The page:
I've lived in California for most of my life. I love it here-the local mountains, the beaches, the weather, the food. I could go on and on. But since my family moved to Oregon almost ten years ago, the joy I have felt here hasn't been the same. There could be a million things to do, but if your loved ones aren't there to enjoy them with you, what's the point?
I have made so many friends here, some of whom have been around for what feels like a lifetime. The mere thought of leaving those friends behind brings tears welling behind my eyes. I have certainly enjoyed countless memories in this beautiful state with them.
When Mr. Case and I first began to consider moving out of state, we had to list the pros and cons. Both lists were extensive. We fought, we plotted, we cried and we basically stretched the issues to every far corner of our mind trying to decide what would be best for us.
Mr. Case's family lives here and it will be difficult (at best) to leave them behind. His grandfather is elderly and will not fly so the only time we can see him is when we visit California.
So we began to look at real estate here. While modest, our income was strong. We qualified for a sizable loan but the options for us were mainly condominiums. While we have nothing against condos, we intend to have children someday and had concerns over having enough room. Some of my fondest memories from childhood were of roaming my neighborhood, and a small condo with a zero lot line wouldn't allow for that.
Mr. Case's income is directly affected by the economic climate. When people don't have money, there is, quite literally, no work. Because of this, we had concerns over whether we would be earning enough to upgrade to a bigger home when kids came. The high cost of childcare and my desire to stay home with our kids also factored in. We would need to live in a home we could afford off of only one income. With no foreseeable improvement for his industry, it became obvious we were not going to be able to rely on only one income.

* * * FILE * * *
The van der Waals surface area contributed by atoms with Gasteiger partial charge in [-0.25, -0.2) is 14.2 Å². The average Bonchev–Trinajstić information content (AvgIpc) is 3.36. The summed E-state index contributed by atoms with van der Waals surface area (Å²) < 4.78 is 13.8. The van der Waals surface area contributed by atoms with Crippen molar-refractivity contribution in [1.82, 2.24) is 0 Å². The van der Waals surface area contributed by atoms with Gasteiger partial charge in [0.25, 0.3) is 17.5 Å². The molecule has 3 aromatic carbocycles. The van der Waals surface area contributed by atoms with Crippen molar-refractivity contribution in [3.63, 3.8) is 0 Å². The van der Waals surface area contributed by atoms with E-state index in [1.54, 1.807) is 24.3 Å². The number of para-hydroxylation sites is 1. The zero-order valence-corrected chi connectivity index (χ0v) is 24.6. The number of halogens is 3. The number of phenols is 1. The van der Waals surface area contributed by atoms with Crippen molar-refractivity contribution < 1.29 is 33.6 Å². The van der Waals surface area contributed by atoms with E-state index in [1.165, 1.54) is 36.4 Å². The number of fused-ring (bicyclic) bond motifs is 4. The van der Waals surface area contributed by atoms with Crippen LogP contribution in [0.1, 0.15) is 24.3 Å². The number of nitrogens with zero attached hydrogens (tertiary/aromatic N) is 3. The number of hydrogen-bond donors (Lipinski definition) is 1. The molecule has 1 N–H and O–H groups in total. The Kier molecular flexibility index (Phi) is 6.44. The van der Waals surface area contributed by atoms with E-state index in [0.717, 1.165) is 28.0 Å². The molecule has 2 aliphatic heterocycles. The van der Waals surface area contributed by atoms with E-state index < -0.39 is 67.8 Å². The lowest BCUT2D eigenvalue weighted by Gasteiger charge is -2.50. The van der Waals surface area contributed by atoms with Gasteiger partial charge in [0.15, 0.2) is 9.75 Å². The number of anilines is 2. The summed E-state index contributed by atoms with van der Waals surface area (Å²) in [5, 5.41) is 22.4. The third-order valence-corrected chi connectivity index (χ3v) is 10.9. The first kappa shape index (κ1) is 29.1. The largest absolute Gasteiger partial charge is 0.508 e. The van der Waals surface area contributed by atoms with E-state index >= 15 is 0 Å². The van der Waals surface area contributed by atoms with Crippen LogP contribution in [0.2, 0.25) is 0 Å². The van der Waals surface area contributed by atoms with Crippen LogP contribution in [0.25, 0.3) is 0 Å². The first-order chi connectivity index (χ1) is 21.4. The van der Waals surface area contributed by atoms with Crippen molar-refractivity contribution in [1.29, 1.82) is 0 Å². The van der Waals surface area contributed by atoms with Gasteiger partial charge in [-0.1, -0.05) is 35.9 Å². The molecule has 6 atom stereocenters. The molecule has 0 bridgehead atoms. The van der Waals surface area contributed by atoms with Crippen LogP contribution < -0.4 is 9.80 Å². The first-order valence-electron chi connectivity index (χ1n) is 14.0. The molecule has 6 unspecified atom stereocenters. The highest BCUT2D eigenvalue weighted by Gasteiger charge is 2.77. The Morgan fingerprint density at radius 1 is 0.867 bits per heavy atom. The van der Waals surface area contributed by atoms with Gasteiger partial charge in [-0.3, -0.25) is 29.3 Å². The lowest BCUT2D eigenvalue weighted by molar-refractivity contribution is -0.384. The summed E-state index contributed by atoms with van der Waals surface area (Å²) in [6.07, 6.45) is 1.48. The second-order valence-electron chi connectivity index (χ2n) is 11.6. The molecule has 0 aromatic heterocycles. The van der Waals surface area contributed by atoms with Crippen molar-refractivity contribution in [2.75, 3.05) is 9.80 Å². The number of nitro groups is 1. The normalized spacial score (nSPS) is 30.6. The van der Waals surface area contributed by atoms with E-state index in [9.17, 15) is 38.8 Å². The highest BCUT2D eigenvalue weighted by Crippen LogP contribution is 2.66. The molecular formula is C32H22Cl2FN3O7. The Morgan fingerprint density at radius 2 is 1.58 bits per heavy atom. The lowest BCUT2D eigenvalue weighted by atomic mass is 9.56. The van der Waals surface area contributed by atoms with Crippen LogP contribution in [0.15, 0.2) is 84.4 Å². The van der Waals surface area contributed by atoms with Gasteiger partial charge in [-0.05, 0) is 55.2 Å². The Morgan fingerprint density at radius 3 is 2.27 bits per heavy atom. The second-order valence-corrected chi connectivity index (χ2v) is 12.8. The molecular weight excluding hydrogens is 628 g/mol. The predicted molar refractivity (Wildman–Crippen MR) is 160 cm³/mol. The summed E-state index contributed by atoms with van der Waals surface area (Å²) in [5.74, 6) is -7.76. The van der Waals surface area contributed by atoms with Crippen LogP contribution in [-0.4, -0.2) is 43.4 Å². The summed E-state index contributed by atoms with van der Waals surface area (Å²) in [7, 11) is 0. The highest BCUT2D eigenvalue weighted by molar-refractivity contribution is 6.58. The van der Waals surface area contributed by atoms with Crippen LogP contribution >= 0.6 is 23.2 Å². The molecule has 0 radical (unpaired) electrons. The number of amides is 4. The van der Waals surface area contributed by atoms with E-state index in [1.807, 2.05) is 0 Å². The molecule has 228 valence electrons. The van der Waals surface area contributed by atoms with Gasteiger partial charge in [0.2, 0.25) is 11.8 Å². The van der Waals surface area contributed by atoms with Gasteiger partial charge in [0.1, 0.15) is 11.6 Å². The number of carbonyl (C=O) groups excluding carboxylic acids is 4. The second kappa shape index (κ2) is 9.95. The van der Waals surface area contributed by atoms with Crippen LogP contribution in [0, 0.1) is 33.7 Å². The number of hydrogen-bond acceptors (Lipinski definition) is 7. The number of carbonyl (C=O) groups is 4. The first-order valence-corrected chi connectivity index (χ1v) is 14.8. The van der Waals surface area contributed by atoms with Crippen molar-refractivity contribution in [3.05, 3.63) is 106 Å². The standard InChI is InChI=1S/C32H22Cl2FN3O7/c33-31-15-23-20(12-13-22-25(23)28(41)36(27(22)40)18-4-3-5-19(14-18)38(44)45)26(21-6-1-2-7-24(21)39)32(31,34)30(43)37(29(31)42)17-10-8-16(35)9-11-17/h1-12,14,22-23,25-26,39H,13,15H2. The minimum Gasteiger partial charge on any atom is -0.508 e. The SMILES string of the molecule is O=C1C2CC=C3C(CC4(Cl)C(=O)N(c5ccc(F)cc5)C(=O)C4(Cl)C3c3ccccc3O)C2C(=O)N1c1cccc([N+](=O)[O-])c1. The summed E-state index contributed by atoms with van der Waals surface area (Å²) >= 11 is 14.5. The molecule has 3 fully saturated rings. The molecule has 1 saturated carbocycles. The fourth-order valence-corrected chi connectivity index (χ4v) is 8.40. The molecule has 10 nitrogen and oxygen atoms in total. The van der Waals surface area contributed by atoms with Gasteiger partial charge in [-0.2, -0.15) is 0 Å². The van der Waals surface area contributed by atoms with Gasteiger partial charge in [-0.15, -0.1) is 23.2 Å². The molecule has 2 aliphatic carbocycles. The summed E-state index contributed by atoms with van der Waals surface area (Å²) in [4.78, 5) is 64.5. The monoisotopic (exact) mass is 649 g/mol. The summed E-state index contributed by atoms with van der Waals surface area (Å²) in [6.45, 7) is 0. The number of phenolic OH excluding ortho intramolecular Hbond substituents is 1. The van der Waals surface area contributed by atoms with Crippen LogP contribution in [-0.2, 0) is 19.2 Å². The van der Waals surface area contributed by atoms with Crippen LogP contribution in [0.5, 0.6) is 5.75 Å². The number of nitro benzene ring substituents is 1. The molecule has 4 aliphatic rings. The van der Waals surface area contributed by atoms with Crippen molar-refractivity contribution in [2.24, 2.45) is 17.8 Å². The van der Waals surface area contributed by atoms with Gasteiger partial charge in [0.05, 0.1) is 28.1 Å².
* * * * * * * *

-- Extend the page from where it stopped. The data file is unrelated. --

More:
Then, in August, I got laid off. As the sole employee of my company, I incorrectly assumed my job was safe. Oh how quickly the mighty fall, yes?
Being laid off taught me a lot about myself and really confirmed many beliefs I held about priorities, standards, expectations and the like. Thankfully, we have been able to stay afloat. But just barely. I'd be lying if I didn't say things were tight 'round these parts. But that's OK. In fact, it has been a blessing. We've really been able to examine our spending and firm things up. We are running a tight ship.
All this to say, I often fantasize about what it would be like to not have to pay rent, plan for a mortgage or worry about, well, shelter. I can say with certainty that if I were to win the lottery, the first thing I would do is secure a home for me and Mr. Case. The second thing I would do is move both of our parents into homes where they can grow old and not have to worry about stairs, paying a mortgage on a fixed income, etc. And the third thing I would do is help displaced families. For those of you who know my family's personal story, you know that we know displacement well. Thankfully, we are resourceful but mostly we have been graced by God with opportunity to continue working as hard as we can to remedy as much of the displacement as possible. If I'm being too vague, feel free to email me and we can discuss anything you'd like.
Our goal (while lofty considering my lack of gainful employment) is to purchase a home within the next year. My wish for anyone in my same boat is to not lose hope. Know that "this too shall pass" and that there is hope for improvement. Sometimes losing everything is what it takes to appreciate what you do have. A valuable lesson can be learned from losing money: money is helpful and at times important, but it does not define you and you can't take it to the grave so you might as well enjoy the life you do have!